One exercise that you can do is to take a picture out of a magazine and then try to copy it on a piece of paper. Once you are good at copying things, try to change your drawings up a bit. What things you think are missing from the picture? What could you change? Think of these different modifications and draw them on paper.

Another way to learn to visualize images inside your head could be through writing. Writers create a whole world in their mind and then describe it on paper. Their goal is to be able to induce their readers to create pictures inside their own heads when reading their books.

So just get out a piece of paper and start writing. Write about anything. One exercise could be to recreate your favorite scene from a movie. Describe it in your head first, then write down the description on paper.

Once you have done this, then try to imagine alternatives. Think about them and write them down. Try to describe as many details of the scenes as you can. If there were flowers in the scene, what color were they, what did they smell like, what did they make you feel? The more descriptive you are, the more developed your skills of visualization will be.

If you are having trouble being descriptive, then watch these videos:

These are examples of description challenges. Do you think you can give good instructions on how to create a peanut butter sandwich?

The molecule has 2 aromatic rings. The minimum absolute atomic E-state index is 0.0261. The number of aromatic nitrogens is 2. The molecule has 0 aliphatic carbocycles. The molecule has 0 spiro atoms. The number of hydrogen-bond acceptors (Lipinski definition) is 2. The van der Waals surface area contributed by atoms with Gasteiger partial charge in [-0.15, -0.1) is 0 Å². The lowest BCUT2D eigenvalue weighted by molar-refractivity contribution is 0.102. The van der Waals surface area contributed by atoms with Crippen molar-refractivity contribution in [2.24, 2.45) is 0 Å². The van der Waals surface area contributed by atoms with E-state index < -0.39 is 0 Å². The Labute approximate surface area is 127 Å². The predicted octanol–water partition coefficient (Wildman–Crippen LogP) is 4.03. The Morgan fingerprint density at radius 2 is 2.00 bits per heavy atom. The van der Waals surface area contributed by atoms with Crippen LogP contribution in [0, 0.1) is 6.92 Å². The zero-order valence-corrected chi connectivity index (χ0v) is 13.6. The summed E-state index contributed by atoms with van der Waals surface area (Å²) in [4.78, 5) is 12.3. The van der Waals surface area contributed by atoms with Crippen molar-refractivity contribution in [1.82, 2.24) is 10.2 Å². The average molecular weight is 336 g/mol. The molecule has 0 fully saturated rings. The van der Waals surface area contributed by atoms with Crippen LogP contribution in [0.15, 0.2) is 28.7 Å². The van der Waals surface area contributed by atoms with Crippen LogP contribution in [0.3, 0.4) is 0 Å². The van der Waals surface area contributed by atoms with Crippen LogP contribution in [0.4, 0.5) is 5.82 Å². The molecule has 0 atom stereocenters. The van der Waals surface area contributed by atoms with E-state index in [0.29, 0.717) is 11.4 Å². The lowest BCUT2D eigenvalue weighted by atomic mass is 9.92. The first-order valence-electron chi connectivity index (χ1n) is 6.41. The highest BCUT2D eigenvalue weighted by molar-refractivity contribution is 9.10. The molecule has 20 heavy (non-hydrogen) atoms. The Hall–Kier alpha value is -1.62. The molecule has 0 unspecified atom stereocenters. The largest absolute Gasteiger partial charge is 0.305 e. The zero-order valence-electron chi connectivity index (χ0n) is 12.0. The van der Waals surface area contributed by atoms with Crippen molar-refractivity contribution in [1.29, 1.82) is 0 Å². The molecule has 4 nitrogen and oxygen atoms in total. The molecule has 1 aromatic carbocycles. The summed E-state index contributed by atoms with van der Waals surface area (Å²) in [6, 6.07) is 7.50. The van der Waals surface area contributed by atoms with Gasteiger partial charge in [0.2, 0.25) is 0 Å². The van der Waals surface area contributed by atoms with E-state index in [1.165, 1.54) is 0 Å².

Surprisingly, most people can’t.

If you write something generic like “put the peanut butter on the bread“, then a person following these instructions literally could just take the entire jar and put it on the bread. You see what I am getting at?

If you know how to give clear and precise directions, then you are very likely good at visualizing things. These types of games are a good practice.

Learning to think visually is also very similar to learning to be funny. Go back to my guide to being funny. There Jerry Seinfeld mentions something called the third eye. Picturing things in your head is sometimes called the mind’s eye.

If you are bad at making pictures inside your brain, then you need to do what the comics do and start to reframing the way you think about the world. Going through the guide on humor that I wrote can really help you with that.

Just like with anything else, being good at visualizing things inside your head is all about practice. The more you practice, the better you get.

Nikola Tesla mentioned that he learned this technique, so he wasn’t good at it at the beginning. However throught practice, he got better and better, until the technique became the cornerstone of his creative process.

Read More:
The Genius Way To Learn Almost Anything: The One Tip That Einstein Gave To His Son